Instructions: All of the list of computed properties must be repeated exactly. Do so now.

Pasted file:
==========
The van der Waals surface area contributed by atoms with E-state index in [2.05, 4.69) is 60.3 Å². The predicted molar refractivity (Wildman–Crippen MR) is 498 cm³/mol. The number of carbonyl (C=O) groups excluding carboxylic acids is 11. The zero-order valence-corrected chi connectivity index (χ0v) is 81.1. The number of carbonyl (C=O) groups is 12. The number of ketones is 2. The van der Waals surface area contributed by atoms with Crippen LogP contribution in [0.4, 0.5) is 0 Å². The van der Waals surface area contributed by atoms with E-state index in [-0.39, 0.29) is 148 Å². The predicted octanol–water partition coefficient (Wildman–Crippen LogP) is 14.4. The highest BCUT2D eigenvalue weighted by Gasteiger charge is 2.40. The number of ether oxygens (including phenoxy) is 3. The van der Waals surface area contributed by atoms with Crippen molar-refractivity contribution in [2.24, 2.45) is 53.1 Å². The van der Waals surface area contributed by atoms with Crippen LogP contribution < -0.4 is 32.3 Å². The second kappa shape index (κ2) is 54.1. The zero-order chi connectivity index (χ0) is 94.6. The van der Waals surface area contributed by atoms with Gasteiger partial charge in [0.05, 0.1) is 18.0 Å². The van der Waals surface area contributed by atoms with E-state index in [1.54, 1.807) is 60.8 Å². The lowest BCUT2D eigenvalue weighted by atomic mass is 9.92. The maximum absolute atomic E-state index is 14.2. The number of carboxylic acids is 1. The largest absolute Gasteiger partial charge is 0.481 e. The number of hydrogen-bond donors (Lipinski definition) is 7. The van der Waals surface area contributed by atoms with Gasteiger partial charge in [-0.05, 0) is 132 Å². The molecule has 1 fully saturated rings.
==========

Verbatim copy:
The van der Waals surface area contributed by atoms with E-state index in [2.05, 4.69) is 60.3 Å². The predicted molar refractivity (Wildman–Crippen MR) is 498 cm³/mol. The number of carbonyl (C=O) groups excluding carboxylic acids is 11. The zero-order valence-corrected chi connectivity index (χ0v) is 81.1. The number of carbonyl (C=O) groups is 12. The number of ketones is 2. The van der Waals surface area contributed by atoms with Crippen LogP contribution in [0.4, 0.5) is 0 Å². The van der Waals surface area contributed by atoms with E-state index in [-0.39, 0.29) is 148 Å². The predicted octanol–water partition coefficient (Wildman–Crippen LogP) is 14.4. The highest BCUT2D eigenvalue weighted by Gasteiger charge is 2.40. The number of ether oxygens (including phenoxy) is 3. The van der Waals surface area contributed by atoms with Crippen molar-refractivity contribution in [2.24, 2.45) is 53.1 Å². The van der Waals surface area contributed by atoms with Crippen LogP contribution < -0.4 is 32.3 Å². The second kappa shape index (κ2) is 54.1. The zero-order chi connectivity index (χ0) is 94.6. The van der Waals surface area contributed by atoms with Gasteiger partial charge in [0.05, 0.1) is 18.0 Å². The van der Waals surface area contributed by atoms with E-state index in [1.54, 1.807) is 60.8 Å². The lowest BCUT2D eigenvalue weighted by atomic mass is 9.92. The maximum absolute atomic E-state index is 14.2. The number of carboxylic acids is 1. The largest absolute Gasteiger partial charge is 0.481 e. The number of hydrogen-bond donors (Lipinski definition) is 7. The van der Waals surface area contributed by atoms with Gasteiger partial charge in [-0.05, 0) is 132 Å². The molecule has 1 fully saturated rings.